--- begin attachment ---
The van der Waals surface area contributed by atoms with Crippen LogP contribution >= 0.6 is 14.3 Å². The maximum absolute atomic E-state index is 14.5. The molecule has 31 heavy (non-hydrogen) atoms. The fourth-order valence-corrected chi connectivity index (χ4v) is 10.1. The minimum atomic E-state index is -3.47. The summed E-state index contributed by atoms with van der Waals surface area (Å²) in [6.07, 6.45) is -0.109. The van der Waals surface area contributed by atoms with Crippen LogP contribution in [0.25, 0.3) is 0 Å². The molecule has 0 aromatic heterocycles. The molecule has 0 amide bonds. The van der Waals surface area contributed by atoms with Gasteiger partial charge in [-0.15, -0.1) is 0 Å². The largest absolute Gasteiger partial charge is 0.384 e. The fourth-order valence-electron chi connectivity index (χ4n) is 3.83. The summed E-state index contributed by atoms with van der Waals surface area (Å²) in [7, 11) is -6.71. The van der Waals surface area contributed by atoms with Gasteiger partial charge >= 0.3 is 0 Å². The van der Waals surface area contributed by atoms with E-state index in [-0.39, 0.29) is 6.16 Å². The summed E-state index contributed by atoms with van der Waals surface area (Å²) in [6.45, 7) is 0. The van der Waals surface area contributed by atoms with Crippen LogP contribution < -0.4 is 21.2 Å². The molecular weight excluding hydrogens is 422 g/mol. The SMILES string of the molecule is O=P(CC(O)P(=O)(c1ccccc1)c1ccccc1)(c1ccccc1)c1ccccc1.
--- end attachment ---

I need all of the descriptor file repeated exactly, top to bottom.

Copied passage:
The van der Waals surface area contributed by atoms with Crippen LogP contribution >= 0.6 is 14.3 Å². The maximum absolute atomic E-state index is 14.5. The molecule has 31 heavy (non-hydrogen) atoms. The fourth-order valence-corrected chi connectivity index (χ4v) is 10.1. The minimum atomic E-state index is -3.47. The summed E-state index contributed by atoms with van der Waals surface area (Å²) in [6.07, 6.45) is -0.109. The van der Waals surface area contributed by atoms with Crippen LogP contribution in [0.25, 0.3) is 0 Å². The molecule has 0 aromatic heterocycles. The molecule has 0 amide bonds. The van der Waals surface area contributed by atoms with Gasteiger partial charge in [-0.15, -0.1) is 0 Å². The largest absolute Gasteiger partial charge is 0.384 e. The fourth-order valence-electron chi connectivity index (χ4n) is 3.83. The summed E-state index contributed by atoms with van der Waals surface area (Å²) in [7, 11) is -6.71. The van der Waals surface area contributed by atoms with Gasteiger partial charge >= 0.3 is 0 Å². The van der Waals surface area contributed by atoms with E-state index in [-0.39, 0.29) is 6.16 Å². The summed E-state index contributed by atoms with van der Waals surface area (Å²) in [6.45, 7) is 0. The van der Waals surface area contributed by atoms with Crippen LogP contribution < -0.4 is 21.2 Å². The molecular weight excluding hydrogens is 422 g/mol. The SMILES string of the molecule is O=P(CC(O)P(=O)(c1ccccc1)c1ccccc1)(c1ccccc1)c1ccccc1.